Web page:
4. Rechargable Batteries. For the GPS receiver.

5. USB SD Card Reader. This one, by Targus, is extremely small, light, and cheap. I brought it so that if I was in a hotel with a public computer, I could upload pictures from the SD card in my camera.

6. Mobile Phone with Web. I installed the Google Maps mobile application on my phone, and when I wanted to find a convenience store, I'd stop and look for one. I have T-Mobile, and I was pleasantly surprised that I had a signal about 85% of the time. This phone is a Nokia E70. I love this phone, iPhones be damned.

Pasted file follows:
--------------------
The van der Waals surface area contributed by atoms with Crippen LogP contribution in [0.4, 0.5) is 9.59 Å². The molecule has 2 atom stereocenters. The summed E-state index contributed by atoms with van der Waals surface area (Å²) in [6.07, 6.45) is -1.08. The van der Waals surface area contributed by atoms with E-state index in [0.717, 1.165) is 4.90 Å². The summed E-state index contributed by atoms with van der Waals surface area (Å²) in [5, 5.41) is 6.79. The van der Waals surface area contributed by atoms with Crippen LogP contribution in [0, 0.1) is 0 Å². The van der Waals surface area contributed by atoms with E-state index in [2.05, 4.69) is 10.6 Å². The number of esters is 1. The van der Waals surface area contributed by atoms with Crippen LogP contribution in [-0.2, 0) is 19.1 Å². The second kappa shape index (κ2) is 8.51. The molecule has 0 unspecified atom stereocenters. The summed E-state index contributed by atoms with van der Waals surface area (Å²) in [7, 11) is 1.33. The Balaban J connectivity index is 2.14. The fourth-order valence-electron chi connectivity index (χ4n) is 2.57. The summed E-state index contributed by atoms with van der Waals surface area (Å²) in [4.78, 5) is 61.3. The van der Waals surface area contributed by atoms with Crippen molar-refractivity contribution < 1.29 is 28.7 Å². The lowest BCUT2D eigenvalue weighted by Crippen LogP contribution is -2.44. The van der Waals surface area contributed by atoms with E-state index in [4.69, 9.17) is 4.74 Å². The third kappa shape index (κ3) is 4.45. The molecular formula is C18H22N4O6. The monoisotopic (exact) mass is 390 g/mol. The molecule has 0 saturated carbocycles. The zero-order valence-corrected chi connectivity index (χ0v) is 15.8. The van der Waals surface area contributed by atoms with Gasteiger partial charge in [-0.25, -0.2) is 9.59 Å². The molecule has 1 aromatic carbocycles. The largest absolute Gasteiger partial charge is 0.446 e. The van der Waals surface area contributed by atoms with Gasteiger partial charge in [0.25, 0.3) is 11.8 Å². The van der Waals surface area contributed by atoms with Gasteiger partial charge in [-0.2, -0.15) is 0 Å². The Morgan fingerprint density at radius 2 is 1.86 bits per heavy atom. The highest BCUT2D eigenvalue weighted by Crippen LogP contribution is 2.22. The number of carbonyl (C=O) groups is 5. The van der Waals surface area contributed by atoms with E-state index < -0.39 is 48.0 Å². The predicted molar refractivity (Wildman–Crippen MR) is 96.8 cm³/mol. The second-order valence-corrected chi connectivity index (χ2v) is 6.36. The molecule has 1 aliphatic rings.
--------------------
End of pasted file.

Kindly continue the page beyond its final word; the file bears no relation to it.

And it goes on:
7. GPS Receiver. I did not know very much about GPS receivers before I started on this trip, so I read a lot of reviews. I bought a Garmin 60CSx, a 2 GB microSD card, and the MapSource City Navigator DVD. You can get the map on an SD card, but then you can't store things (like tracks) on the SD card.

8. Phone recharger.

Personal Care

Glasses, croakies, medicine, anti-chafing stick, dental floss, vaseline, hair bands, sunscreen, vitamins, castile soap, toothbrush and cap, toothpaste, hair gel

1. Glasses and Croakies. Glasses to keep the bugs out of your eyes; croakies to keep the glasses from slipping down your nose.

2. Medicine. Ibuprofin/Advil is good for muscle soreness. Don't forget allergy medicine and any prescription medicine you need.

3. Athletic Anti-Chafing Stick. Put this whereever skin meets skin while you ride, and where rear meets seat.